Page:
Good faith. Diligence is defined to be a steady ap Good faith and diligence are not always plication to business of any kind; constant the same. Lack of diligence does not neceseffort to accomplish any undertaking. The sarily involve absence of good faith, so that law does not require any unusual or extraor- failure to discover fraud in the sale of bank dinary efforts, but only that which is usual, stock within a short time is not proof of lack ordinary, and reasonable. Ophir Silver Min. of good faith. Stufflebeam y. De Lashmutt Co. v. Carpenter, 4 Nev. 534, 546, 97 Am. (U. S.) 101 Fed. 367, 370. Dec. 550; Ennis v. Eden Mills Paper Co., 48 Atl. 610, 613, 65 N. J. Law, 577.

As a relative term. Diligence is such care and prudence as

Diligence is in all cases a relative term, is usually exercised by persons of common

and what is due diligence must be deteror average care and prudence. Lee v. Chi- mined by the circumstances of each case. cago, R. I. & P. R. Co., 45 N. W. 739, 741, 80 Rue v. Quinn, 66 Pac. 216, 217, 137 Cal. 631; Iowa, 172.

Heintz v. Cooper, 38 Pac. 511, 512, 104 Cal.

608; Carter v. Kansas City Cable Ry. Co. By reasonable and ordinary care and dil- | (U. S.) 42 Fed. 37, 38; Nord-Deutscher Lloyd igence is meant that degree of care which v. Insurance Co. of North America, 110 Fed. an ordinarily careful and prudent man would 420, 427, 49 C. C. A. 1; Isabel v. Hannibal & be expected to use under similar circumstan- St. J. R. Co., 60 Mo. 475, 482 (citing Davis

Union Pac. R. Co. v. Estes, 16 Pac. 131, v. Chicago & N. W. R. Co., 17 Ñ. W. 406, 134, 37 Kan. 715.

412, 58 Wis. 646, 46 Am. Rep. 667); Ennis

v. Eden Mills Paper Co., 48 Atl. 610, 613, 65 “Diligence, when the law imposes it as N. J. Law, 577; Prince v. Alabama State a duty, implies that we shall do those things Fair, 17 South. 449, 451, 106 Ala. 340, 28 L. we ought to do, and leave undone those things R. A. 716; Lee v. Chicago, R. I. & P. R. Co., we ought not to do. It requires action, as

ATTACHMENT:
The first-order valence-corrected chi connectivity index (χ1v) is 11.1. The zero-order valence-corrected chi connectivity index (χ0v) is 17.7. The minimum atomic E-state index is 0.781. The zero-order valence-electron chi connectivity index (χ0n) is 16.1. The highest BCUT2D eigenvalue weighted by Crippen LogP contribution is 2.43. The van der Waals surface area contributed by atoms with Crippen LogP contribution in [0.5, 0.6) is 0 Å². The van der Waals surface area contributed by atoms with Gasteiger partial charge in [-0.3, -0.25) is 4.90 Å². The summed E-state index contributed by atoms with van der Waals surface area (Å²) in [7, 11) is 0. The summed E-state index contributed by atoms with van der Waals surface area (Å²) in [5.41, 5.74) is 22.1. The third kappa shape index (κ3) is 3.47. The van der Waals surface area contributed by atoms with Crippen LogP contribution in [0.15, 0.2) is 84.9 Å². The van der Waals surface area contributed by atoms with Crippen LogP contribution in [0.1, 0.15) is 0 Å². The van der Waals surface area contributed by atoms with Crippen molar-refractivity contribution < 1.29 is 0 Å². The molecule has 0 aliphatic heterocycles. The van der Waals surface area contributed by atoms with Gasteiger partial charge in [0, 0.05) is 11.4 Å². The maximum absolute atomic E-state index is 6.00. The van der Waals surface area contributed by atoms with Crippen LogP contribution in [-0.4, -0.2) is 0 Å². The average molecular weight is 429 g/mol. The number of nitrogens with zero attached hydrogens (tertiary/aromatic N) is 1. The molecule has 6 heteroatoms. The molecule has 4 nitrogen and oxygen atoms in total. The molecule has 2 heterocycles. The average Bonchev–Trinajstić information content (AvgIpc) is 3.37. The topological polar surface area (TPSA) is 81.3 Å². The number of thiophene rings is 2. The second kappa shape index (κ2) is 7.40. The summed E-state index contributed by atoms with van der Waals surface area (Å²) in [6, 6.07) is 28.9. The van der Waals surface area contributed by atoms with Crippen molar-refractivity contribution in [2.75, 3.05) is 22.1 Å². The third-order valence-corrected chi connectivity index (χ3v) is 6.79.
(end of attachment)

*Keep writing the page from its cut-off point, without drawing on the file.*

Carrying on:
45 N. W. 739, 741, 80 Iowa, 172. well as forebearance to act." Grant v. Moseley, 29 Ala. 302, 305.

Diligence is a relative term, and de

pends on the nature of the trust, duty, or The diligence to be exacted from a spec- subject in hand; hence, if the trust confided ialist is the diligence which good specialists or duty imposed required delicate handling in his department are accustomed to bestow.lor skillful manipulation to preserve the one Diamond v. Northern Pac. R. Co., 13 Pac.

or to so control the other as to do no mis367, 372, 6 Mont. 580 (citing Whart Neg. chief, the requisite degree of diligence arises § 872).

in proportion to the delicacy of danger which The term “diligence," when applied to attends the service. Greater watchfulness and the management of railroad engines and cars

care are required in the proper custody and in motion, must be understood to import all preservation of a diamond than need be bethe care and circumspection which the pe stowed on chattels of ordinary value. Greatculiar circumstances of the place or occa

er skill and diligence are exacted in driving sion reasonably require, and these will be in a locomotive than in driving a road wagon. creased or diminished according as the or- Carter v. Chambers, 79 Ala. 223, 230. dinary liability to danger and accident and

Diligence is a relative term, to be judged to do injury to others is increased or di- of according to the nature of the subject to minished in the movement and operation of which it is to be directed. Whether a man them. Knopf v. Philadelphia, W. & B. R. has exercised the diligence required of him Co. (Del.) 46 Atl. 747, 748, 2 Pennewill, 392. by law in discharging an agency, or not,

“The word diligence,' as used in the must be determined by all the considerations definitions of the degrees of negligence, in surrounding the agency. The circumstances, the definition defining gross negligence to the general customs of the trade, the course be the want of slight diligence, slight negli- of business of that particular line or char. gence to be the want of great diligence, and acter of trade, the common habits of busiordinary negligence to be the want of ordi- ness in the particular matter or article, the nary diligence, is synonymous with care.' situation of the parties, and the way the This is shown by the text in Story, imme- principal and agent deal with each other, are diately following the definition referred to. all to be considered. Eichel v. Sawyer (U. It is there said: "For he who is only less

S.) 44 Fed. 815, 847. diligent than very careful men cannot be Ordinary diligence has been defined by said to be more than slightly inattentive, Judge Story to be “that degree of care which he who omits ordinary care is a little more men of common prudence generally exercise negligent than men ordinarily are, and he in their affairs, in the country and the age who omits even slight diligence fails in the in which they live.” These last words are lowest degree of prudence and is deemed quite material, quite important, in this case. grossly negligent.'' Chicago, B. & Q. R. “In the country and in the age in which they Co. v. Johnson, 103 Ill. 512, 523 (quoting lived." Thus what might be ordinary diltStory, Bailm. § 17 et seq.).